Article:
We all have a role to play in protecting our planet. For Stephanie, there are three simple things Canadians can do. The first is learning about climate change and being mindful of our level of eco-anxiety. There are lots of resources available from documentaries, podcasts, news articles, reports and academic journals that can help us to understand why it is such an important issue in our lives.  The second is talk about climate change with friends, family and peers. This will help create meaningful conversations that can inspire collective action. Lastly, understanding how we can use our existing skills, resources and passions to tackle climate change can help make a significant difference for the future!

Yoko Lu

Growing up in Shanghai and Tokyo, Yoko experienced many natural disasters at a young age such as typhoons, flooding, storms and earthquakes. Over the years, she learned about environmental issues and their impact on communities. This helped spark her interest in environmental issues. While completing her undergraduate studies, she founded the Wildlife Conservation Club. Over 200 students joined in the first year and it continues to be an active organization that conserves wildlife and their habitats. Yoko has also supported and participated in many international events and initiatives such as the Stockholm+50 Youth Task Force and will join the upcoming UN Biodiversity Conference (COP15) in Montreal. She believes that youth, whether from developed or developing countries, need to be engaged at all levels of climate discussions to ensure broad perspectives are taken into consideration.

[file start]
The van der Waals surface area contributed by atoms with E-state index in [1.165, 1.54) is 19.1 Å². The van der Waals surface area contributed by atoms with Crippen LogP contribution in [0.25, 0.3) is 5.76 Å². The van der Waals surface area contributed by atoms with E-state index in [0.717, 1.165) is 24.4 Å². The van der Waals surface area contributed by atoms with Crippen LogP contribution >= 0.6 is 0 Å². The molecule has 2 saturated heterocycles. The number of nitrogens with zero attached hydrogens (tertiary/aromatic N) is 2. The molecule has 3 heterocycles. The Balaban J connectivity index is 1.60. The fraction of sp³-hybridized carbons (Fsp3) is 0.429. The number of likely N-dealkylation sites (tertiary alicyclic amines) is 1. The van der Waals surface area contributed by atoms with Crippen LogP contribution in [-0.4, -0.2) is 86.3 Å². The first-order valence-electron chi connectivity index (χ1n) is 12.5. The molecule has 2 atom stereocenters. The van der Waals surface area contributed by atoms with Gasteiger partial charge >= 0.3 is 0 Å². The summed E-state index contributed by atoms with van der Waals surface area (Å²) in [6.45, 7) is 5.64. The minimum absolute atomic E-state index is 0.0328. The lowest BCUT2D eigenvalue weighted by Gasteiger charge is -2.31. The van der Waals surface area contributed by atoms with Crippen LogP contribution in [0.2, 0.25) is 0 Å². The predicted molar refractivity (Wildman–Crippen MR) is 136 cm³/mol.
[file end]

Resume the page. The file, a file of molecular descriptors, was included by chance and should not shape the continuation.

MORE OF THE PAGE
Report a problem or mistake on this page
Please select all that apply:

Thank you for your help!

You will not receive a reply. For enquiries, contact us.

Date modified: